As the first CentOS alternative with a general availability build, AlmaLinux has quickly become a hot topic for those working with Enterprise Linux.
In this blog, we give an overview of AlmaLinux, discuss available repositories, compare AlmaLinux vs. Rocky Linux and CentOS, and discuss the steps needed for AlmaLinux to become a viable build at enterprise scale.
AlmaLinux is a free, 1:1 binary compatible fork of Red Hat Enterprise Linux 8 developed by CloudLinux, Inc.
CloudLinux has promised $1M in annual sponsorship funds, though no details regarding those funds have been released to the public.
Originally called Project Lenix – it was renamed to AlmaLinux on Jan 12, 2021. While “alma” has several definitions, the CloudLinux team has chosen the Latin language definition: soul.
At release: Linux kernel-4.18.0-240.15.1.el8_3
As of 210414: Linux kernel-4.18.0-240.22.1.el8_3
GPLv2 and others
The first AlmaLinux general availability release (8.3) was on March 30, 2021. It followed the Feb 22, 2021 release candidate (8.3-rc-1) and the successful release of AlmaLinux 8.3-beta-1 public beta, released on February 2, 2021.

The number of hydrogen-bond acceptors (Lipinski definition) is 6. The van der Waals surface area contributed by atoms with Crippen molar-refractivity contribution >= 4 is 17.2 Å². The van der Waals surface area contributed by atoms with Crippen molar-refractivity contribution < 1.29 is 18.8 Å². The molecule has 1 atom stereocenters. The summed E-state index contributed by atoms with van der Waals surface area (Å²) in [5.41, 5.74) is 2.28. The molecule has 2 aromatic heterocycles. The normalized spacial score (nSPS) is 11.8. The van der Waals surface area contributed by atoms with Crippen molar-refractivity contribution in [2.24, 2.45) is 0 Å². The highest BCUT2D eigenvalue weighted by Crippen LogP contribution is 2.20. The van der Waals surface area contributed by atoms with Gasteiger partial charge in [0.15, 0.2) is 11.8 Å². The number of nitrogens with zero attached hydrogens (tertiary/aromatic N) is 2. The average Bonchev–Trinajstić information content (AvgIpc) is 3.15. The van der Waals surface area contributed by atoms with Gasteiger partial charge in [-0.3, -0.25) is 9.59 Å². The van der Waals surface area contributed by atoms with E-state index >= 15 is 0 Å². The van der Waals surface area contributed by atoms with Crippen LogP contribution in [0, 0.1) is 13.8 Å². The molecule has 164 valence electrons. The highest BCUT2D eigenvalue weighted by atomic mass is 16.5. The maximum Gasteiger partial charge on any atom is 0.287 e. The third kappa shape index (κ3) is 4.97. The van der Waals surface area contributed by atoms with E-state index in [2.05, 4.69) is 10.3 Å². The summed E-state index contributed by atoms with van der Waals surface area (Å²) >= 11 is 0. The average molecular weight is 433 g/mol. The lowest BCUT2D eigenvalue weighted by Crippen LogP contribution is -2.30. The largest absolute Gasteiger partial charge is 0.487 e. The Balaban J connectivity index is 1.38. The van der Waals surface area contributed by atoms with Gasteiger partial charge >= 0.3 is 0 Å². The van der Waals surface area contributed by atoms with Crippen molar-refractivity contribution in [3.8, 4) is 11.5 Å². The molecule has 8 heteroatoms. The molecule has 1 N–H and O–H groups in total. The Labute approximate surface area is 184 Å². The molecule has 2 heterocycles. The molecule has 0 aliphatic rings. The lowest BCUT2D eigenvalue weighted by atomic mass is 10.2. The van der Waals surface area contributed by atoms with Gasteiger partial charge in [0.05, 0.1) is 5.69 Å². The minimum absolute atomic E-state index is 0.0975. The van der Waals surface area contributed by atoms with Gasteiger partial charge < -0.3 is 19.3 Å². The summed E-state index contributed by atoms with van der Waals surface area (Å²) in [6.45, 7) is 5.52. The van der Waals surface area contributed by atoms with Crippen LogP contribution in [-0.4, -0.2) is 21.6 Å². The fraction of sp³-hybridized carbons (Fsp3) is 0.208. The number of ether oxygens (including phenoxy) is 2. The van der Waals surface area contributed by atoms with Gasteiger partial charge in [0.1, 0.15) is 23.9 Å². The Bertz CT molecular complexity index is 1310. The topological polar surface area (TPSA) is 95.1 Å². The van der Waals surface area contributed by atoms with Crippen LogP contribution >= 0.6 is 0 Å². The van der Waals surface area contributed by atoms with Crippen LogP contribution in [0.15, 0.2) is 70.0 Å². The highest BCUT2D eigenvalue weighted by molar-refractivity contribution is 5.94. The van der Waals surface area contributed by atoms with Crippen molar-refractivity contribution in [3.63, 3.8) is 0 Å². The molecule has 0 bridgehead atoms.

Licensing for AlmaLinux is the same as RHEL. The AlmaLinux Licensing Policy page, describes the license as follows:
“Like Red Hat Enterprise Linux, the AlmaLinux OS compilation copyright is licensed under GPLv2”.
Side note: If the AlmaLinux licensing policy page looks familiar, that's because it's an almost word-for-word copy of the CentOS policy, with appropriate branding and date changes.
As a non-profit 501(c)(6) organization, AlmaLinux will be led by a governing board for the newly-created AlmaLinux Open Source Foundation. There will be seven total seats on the board (with at least five having already been announced) and include personnel from cPanel, the Open Source Initiative and Cloud Linux.